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Funkstown – Urban Change in the 1950s and the Birth of the Foggy Bottom Association

By Frank Leone

The 1950s transformed Foggy Bottom through renovation of historic buildings, new apartment construction, urban renewal pans, highway construction, George Washington University expansion, and the resulting displacement of Foggy Bottom’s significant African American Community.

On March 10, 1955, a small group of owners of renovated row houses in the Historic District met at 21 Snows Court to form the Foggy Bottom Restoration Association (FBRA) “to promote the restoration and rehabilitation of Foggy Bottom and to further the civic, cultural, social, and economic welfare of the community.” The FBRA was formally incorporated in 1959, became the Foggy Bottom Association in 1965, and has since worked to improve not only the Historic District, but all of Foggy Bottom/West End.

I Street Renewal (Washington Post Nov. 1955)

Many of the FBRA founders first joined together to fight a city ban on alley dwellings that was to take effect in 1955. The ban had been enacted in 1918 and 1934, but its implementation was postponed by two World Wars and the Great Depression. Alley-dwellers in Foggy Bottom, Georgetown, and Capitol Hill joined together to convince the D.C. Board of Commissioners to have Congress repeal the ban in 1954.


The FBRA then fought to have seven blocks southwest of Washington Circle designated as an urban renewal area. Not bull-dozing urban renewal (as in Southwest DC), but to plan for parks “and other facilities necessary for a well-balanced neighborhood.” Such designation may have facilitated alternative housing for displaced residents. Developers opposed the designation and in the end the argument that Foggy Bottom had already been “renewed” kept it from being eligible for the federal program.

PHOTO: FBRA organizes in support of renewal (Wash. Post May 25, 1959)

Neighborhood preservation also meant fighting the routing of the Potomac Freeway/Inner Loop beltway down 25th Street and through the center of what is now the Historic District. The highway was moved to the west, sparing 25th Street, but destroying the neighborhood between 26th Street and the Potomac, and its row houses (including recently renovated Green’s Court), recreation areas, churches, and a school. See https://www.foggybottomassociation.org/post/funkstown-the-highway-that-ate-foggy-bottom.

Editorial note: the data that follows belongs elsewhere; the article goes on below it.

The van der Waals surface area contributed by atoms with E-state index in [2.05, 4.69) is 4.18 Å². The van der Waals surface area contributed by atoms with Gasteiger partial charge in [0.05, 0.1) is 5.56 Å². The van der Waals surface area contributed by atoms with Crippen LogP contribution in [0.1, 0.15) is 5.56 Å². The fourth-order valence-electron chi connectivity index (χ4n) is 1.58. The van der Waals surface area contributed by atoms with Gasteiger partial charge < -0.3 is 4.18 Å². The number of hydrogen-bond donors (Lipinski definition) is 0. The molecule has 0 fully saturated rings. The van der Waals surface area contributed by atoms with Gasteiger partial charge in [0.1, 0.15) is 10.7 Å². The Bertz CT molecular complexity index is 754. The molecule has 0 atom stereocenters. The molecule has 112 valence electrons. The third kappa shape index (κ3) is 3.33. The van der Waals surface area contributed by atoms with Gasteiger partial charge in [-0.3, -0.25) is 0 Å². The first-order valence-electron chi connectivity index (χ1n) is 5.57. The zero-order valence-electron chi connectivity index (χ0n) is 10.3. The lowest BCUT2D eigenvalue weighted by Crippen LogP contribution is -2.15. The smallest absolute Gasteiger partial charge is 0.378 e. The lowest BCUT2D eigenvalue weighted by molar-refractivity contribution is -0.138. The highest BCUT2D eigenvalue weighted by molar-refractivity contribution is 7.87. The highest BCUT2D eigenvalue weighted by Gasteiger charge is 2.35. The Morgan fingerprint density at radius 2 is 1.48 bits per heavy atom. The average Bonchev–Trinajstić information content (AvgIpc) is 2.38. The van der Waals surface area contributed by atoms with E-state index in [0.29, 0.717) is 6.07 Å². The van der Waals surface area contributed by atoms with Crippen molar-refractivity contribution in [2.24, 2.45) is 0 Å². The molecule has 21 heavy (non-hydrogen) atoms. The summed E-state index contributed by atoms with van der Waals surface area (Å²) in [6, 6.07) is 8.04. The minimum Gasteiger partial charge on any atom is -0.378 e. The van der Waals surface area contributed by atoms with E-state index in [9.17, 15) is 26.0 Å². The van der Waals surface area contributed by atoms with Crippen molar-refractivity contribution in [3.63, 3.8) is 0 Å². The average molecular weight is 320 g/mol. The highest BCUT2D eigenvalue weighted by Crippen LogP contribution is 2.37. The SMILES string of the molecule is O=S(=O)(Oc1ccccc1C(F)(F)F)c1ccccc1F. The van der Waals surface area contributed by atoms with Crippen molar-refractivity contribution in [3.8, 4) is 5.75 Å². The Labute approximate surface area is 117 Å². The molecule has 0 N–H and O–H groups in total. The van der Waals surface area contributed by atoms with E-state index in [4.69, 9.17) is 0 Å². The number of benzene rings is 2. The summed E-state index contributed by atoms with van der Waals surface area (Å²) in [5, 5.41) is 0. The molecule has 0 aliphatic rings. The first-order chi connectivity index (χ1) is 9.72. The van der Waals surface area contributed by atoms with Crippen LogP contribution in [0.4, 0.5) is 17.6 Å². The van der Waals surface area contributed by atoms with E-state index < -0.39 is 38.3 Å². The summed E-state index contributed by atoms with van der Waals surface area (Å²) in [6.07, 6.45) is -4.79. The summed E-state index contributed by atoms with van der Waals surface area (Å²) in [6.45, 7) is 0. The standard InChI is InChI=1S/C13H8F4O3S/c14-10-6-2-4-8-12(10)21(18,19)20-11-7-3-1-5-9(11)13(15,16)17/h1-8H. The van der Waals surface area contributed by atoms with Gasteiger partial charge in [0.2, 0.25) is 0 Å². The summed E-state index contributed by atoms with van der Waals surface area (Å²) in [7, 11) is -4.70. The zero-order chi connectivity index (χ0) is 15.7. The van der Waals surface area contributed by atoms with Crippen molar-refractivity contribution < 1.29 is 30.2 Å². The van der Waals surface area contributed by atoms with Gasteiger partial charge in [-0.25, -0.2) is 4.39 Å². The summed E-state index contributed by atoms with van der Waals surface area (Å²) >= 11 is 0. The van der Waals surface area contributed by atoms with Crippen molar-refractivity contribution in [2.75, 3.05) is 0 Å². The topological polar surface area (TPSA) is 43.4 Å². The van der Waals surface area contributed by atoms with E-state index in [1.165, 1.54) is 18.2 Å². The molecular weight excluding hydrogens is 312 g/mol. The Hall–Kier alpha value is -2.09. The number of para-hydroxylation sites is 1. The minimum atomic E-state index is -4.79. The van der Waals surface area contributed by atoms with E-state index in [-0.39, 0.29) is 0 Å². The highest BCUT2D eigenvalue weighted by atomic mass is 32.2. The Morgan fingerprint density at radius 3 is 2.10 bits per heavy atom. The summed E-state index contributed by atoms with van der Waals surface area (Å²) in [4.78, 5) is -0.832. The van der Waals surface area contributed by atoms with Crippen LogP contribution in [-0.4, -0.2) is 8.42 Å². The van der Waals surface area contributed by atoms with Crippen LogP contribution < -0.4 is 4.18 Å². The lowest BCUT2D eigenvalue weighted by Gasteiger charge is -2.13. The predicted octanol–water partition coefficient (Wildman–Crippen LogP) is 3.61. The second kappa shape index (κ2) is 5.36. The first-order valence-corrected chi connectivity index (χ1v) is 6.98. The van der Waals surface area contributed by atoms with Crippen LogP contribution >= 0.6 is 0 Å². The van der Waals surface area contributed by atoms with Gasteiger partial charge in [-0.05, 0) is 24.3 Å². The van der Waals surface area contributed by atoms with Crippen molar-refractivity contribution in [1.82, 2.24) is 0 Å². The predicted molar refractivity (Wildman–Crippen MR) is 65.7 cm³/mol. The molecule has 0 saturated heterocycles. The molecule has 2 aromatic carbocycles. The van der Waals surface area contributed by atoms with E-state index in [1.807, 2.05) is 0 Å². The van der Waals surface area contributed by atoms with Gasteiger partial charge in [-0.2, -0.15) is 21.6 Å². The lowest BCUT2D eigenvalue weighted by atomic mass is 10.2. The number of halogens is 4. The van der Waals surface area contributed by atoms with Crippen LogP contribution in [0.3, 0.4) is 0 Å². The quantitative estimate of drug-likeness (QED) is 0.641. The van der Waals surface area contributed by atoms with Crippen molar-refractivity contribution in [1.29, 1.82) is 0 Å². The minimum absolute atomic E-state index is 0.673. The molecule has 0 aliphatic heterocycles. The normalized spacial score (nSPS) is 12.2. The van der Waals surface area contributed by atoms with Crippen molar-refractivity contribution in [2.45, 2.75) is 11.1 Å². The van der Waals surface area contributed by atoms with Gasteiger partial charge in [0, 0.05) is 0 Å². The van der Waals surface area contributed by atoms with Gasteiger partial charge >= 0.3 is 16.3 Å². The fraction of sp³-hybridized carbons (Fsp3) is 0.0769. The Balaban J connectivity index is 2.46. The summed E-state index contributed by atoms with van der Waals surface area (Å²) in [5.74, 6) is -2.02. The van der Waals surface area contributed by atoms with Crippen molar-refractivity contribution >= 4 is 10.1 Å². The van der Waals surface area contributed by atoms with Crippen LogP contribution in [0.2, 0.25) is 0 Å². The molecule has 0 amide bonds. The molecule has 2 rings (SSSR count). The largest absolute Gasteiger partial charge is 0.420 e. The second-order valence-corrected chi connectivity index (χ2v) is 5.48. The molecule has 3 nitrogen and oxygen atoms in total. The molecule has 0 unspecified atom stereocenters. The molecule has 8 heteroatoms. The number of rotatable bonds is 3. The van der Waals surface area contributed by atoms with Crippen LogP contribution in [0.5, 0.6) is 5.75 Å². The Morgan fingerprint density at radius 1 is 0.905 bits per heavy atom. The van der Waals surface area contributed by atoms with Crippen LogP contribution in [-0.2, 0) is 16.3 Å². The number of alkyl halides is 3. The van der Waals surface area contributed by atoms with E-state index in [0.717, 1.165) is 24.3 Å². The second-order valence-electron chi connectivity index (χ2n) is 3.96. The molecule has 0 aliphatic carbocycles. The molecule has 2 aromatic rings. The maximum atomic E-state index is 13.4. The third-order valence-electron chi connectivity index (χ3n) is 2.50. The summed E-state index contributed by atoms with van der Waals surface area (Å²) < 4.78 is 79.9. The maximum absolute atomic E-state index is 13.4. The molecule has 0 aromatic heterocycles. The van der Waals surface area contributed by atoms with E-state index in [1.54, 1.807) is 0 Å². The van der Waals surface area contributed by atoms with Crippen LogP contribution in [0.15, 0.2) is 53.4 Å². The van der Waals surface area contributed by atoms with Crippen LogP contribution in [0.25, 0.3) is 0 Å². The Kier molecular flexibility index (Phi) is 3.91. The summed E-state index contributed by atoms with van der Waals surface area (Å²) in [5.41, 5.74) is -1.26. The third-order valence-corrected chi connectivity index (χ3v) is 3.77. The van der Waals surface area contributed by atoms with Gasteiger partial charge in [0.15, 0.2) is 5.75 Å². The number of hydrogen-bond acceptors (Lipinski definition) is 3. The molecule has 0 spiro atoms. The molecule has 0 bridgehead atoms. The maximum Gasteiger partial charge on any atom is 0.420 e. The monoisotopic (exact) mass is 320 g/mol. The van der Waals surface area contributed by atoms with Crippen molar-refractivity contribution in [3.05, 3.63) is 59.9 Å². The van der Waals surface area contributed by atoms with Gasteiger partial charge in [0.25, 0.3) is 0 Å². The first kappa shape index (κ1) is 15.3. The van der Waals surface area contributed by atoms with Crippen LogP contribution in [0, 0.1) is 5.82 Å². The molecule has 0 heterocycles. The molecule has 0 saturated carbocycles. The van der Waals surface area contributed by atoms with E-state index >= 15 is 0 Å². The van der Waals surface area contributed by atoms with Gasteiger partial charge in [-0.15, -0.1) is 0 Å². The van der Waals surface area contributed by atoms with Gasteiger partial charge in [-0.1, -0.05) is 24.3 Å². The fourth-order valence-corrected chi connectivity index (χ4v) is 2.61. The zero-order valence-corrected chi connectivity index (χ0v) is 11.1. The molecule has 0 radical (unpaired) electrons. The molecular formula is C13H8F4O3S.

The FBRA was D.C.’s first integrated community association and attempted to maintain the diversity of the neighborhood. It later became the first majority white Civic Association to join the majority African American D.C. Federation of Civic Associations. But diversity efforts met with limited success, as the non-white population fell from over 90% in 1940 to less than 20% in 1960 (and less than 10% in 1970). See Mapping Segregation. We are not aware of efforts to provide alternative housing for the displaced Foggy Bottom population.


Sources: Draft FBRA Constitution (1955) and Questions and Answers Prepared by the Foggy Bottom Restoration Association (Feb 1956), GWU Gelman Library, FBRA records; Robert C. Albrook, “Group Organizes in Renewal Fight,” Wash. Post (May 25, 1955); Rick Churchill, “The FBA – The 1950s, The Early Years,” Foggy Bottom News (Mar. 1999); Prologue DC, Mapping Segregation in Washington DC, https://www.mappingsegregationdc.org/; Funkstown, “Colbert King Remembers Foggy Bottom,” https://www.foggybottomassociation.org/post/funkstown-colbert-king-remembers-foggy-bottom; FBA History Project, https://www.foggybottomassociation.org/history-project.






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